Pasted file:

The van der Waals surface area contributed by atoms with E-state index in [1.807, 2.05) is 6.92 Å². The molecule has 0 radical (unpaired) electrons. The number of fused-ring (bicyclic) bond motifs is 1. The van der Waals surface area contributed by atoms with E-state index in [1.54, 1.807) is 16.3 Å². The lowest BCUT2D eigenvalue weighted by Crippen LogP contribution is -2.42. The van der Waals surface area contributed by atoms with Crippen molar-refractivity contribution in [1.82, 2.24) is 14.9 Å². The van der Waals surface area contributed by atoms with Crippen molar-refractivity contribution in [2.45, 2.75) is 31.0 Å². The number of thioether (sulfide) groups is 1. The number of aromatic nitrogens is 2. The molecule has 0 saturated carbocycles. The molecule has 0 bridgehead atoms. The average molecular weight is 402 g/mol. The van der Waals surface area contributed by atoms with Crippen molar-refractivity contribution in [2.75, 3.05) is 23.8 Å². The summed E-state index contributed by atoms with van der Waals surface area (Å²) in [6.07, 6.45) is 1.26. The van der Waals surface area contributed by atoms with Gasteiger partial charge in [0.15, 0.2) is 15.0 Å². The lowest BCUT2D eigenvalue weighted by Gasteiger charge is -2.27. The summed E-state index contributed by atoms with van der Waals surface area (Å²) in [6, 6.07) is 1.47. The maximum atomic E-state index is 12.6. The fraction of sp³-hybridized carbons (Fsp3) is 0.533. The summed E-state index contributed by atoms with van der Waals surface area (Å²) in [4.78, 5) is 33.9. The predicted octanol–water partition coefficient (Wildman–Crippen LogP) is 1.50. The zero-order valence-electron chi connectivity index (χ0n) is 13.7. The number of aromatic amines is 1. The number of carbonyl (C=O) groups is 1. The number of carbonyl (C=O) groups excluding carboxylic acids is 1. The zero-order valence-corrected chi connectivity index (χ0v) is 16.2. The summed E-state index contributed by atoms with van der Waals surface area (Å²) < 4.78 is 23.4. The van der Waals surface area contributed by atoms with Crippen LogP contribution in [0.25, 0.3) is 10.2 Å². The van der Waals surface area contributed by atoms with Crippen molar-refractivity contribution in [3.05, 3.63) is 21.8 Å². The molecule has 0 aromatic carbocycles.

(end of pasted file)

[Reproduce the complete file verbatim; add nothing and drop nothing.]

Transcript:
The van der Waals surface area contributed by atoms with E-state index in [1.807, 2.05) is 6.92 Å². The molecule has 0 radical (unpaired) electrons. The number of fused-ring (bicyclic) bond motifs is 1. The van der Waals surface area contributed by atoms with E-state index in [1.54, 1.807) is 16.3 Å². The lowest BCUT2D eigenvalue weighted by Crippen LogP contribution is -2.42. The van der Waals surface area contributed by atoms with Crippen molar-refractivity contribution in [1.82, 2.24) is 14.9 Å². The van der Waals surface area contributed by atoms with Crippen molar-refractivity contribution in [2.45, 2.75) is 31.0 Å². The number of thioether (sulfide) groups is 1. The number of aromatic nitrogens is 2. The molecule has 0 saturated carbocycles. The molecule has 0 bridgehead atoms. The average molecular weight is 402 g/mol. The van der Waals surface area contributed by atoms with Crippen molar-refractivity contribution in [2.75, 3.05) is 23.8 Å². The summed E-state index contributed by atoms with van der Waals surface area (Å²) in [6.07, 6.45) is 1.26. The van der Waals surface area contributed by atoms with Gasteiger partial charge in [0.15, 0.2) is 15.0 Å². The lowest BCUT2D eigenvalue weighted by Gasteiger charge is -2.27. The summed E-state index contributed by atoms with van der Waals surface area (Å²) in [6, 6.07) is 1.47. The maximum atomic E-state index is 12.6. The fraction of sp³-hybridized carbons (Fsp3) is 0.533. The summed E-state index contributed by atoms with van der Waals surface area (Å²) in [4.78, 5) is 33.9. The predicted octanol–water partition coefficient (Wildman–Crippen LogP) is 1.50. The zero-order valence-electron chi connectivity index (χ0n) is 13.7. The number of aromatic amines is 1. The number of carbonyl (C=O) groups is 1. The number of carbonyl (C=O) groups excluding carboxylic acids is 1. The zero-order valence-corrected chi connectivity index (χ0v) is 16.2. The summed E-state index contributed by atoms with van der Waals surface area (Å²) < 4.78 is 23.4. The van der Waals surface area contributed by atoms with Crippen LogP contribution in [0.25, 0.3) is 10.2 Å². The van der Waals surface area contributed by atoms with Crippen molar-refractivity contribution in [3.05, 3.63) is 21.8 Å². The molecule has 0 aromatic carbocycles.